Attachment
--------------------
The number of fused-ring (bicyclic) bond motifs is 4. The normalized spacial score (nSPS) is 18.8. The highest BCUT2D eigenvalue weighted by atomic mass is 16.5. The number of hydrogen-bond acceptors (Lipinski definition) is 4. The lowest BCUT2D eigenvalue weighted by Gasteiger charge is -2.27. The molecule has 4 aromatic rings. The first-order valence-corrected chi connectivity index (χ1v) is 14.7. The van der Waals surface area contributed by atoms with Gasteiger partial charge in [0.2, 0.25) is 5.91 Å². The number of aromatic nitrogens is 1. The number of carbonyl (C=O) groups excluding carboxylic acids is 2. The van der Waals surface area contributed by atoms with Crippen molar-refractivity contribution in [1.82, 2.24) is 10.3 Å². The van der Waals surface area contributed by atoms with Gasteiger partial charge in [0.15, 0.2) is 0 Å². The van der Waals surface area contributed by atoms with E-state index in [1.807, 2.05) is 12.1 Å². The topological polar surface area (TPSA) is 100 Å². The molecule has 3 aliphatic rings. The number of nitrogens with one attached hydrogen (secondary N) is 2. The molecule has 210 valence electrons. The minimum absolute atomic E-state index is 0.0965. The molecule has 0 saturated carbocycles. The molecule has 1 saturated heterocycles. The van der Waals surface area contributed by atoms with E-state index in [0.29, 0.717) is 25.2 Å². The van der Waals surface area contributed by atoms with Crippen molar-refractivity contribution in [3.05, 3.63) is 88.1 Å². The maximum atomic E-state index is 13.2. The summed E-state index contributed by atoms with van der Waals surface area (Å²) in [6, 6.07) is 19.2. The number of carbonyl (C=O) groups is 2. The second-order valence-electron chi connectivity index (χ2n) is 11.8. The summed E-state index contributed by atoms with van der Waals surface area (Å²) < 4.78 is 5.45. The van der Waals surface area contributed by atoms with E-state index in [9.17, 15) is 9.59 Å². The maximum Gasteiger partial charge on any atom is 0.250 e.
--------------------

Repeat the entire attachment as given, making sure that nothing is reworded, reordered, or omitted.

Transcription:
The number of fused-ring (bicyclic) bond motifs is 4. The normalized spacial score (nSPS) is 18.8. The highest BCUT2D eigenvalue weighted by atomic mass is 16.5. The number of hydrogen-bond acceptors (Lipinski definition) is 4. The lowest BCUT2D eigenvalue weighted by Gasteiger charge is -2.27. The molecule has 4 aromatic rings. The first-order valence-corrected chi connectivity index (χ1v) is 14.7. The van der Waals surface area contributed by atoms with Gasteiger partial charge in [0.2, 0.25) is 5.91 Å². The number of aromatic nitrogens is 1. The number of carbonyl (C=O) groups excluding carboxylic acids is 2. The van der Waals surface area contributed by atoms with Crippen molar-refractivity contribution in [1.82, 2.24) is 10.3 Å². The van der Waals surface area contributed by atoms with Gasteiger partial charge in [0.15, 0.2) is 0 Å². The van der Waals surface area contributed by atoms with E-state index in [1.807, 2.05) is 12.1 Å². The topological polar surface area (TPSA) is 100 Å². The molecule has 3 aliphatic rings. The number of nitrogens with one attached hydrogen (secondary N) is 2. The molecule has 210 valence electrons. The minimum absolute atomic E-state index is 0.0965. The molecule has 0 saturated carbocycles. The molecule has 1 saturated heterocycles. The van der Waals surface area contributed by atoms with E-state index in [0.29, 0.717) is 25.2 Å². The van der Waals surface area contributed by atoms with Crippen molar-refractivity contribution in [3.05, 3.63) is 88.1 Å². The maximum atomic E-state index is 13.2. The summed E-state index contributed by atoms with van der Waals surface area (Å²) in [6, 6.07) is 19.2. The number of carbonyl (C=O) groups is 2. The second-order valence-electron chi connectivity index (χ2n) is 11.8. The summed E-state index contributed by atoms with van der Waals surface area (Å²) < 4.78 is 5.45. The van der Waals surface area contributed by atoms with E-state index in [9.17, 15) is 9.59 Å². The maximum Gasteiger partial charge on any atom is 0.250 e.